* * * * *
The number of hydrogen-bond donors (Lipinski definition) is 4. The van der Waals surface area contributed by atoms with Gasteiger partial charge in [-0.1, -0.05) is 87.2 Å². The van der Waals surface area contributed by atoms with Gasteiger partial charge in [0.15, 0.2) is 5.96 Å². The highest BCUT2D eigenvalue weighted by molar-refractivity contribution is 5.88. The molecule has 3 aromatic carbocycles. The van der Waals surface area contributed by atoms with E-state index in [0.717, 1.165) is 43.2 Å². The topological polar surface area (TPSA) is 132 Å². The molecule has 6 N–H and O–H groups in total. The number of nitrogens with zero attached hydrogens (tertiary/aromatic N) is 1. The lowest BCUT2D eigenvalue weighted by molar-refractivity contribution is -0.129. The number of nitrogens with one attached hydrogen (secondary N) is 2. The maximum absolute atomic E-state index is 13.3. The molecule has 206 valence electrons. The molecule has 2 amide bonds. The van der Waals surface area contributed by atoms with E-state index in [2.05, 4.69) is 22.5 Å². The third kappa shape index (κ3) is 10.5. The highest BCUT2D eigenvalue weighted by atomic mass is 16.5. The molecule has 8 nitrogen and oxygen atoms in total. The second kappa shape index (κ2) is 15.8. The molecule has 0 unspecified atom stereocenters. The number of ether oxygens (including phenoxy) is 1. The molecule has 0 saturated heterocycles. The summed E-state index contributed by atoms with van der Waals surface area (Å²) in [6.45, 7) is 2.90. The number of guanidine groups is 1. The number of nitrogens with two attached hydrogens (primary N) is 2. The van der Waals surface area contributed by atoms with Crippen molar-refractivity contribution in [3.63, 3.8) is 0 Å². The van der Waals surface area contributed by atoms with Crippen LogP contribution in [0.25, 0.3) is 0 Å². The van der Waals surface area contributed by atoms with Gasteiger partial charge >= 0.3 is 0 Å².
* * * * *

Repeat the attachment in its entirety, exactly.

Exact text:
The number of hydrogen-bond donors (Lipinski definition) is 4. The van der Waals surface area contributed by atoms with Gasteiger partial charge in [-0.1, -0.05) is 87.2 Å². The van der Waals surface area contributed by atoms with Gasteiger partial charge in [0.15, 0.2) is 5.96 Å². The highest BCUT2D eigenvalue weighted by molar-refractivity contribution is 5.88. The molecule has 3 aromatic carbocycles. The van der Waals surface area contributed by atoms with E-state index in [0.717, 1.165) is 43.2 Å². The topological polar surface area (TPSA) is 132 Å². The molecule has 6 N–H and O–H groups in total. The number of nitrogens with zero attached hydrogens (tertiary/aromatic N) is 1. The lowest BCUT2D eigenvalue weighted by molar-refractivity contribution is -0.129. The number of nitrogens with one attached hydrogen (secondary N) is 2. The maximum absolute atomic E-state index is 13.3. The molecule has 206 valence electrons. The molecule has 2 amide bonds. The van der Waals surface area contributed by atoms with E-state index in [2.05, 4.69) is 22.5 Å². The third kappa shape index (κ3) is 10.5. The highest BCUT2D eigenvalue weighted by atomic mass is 16.5. The molecule has 8 nitrogen and oxygen atoms in total. The second kappa shape index (κ2) is 15.8. The molecule has 0 unspecified atom stereocenters. The number of ether oxygens (including phenoxy) is 1. The molecule has 0 saturated heterocycles. The summed E-state index contributed by atoms with van der Waals surface area (Å²) in [6.45, 7) is 2.90. The number of guanidine groups is 1. The number of nitrogens with two attached hydrogens (primary N) is 2. The van der Waals surface area contributed by atoms with Crippen molar-refractivity contribution in [3.63, 3.8) is 0 Å². The van der Waals surface area contributed by atoms with Crippen LogP contribution in [0.25, 0.3) is 0 Å². The van der Waals surface area contributed by atoms with Gasteiger partial charge >= 0.3 is 0 Å².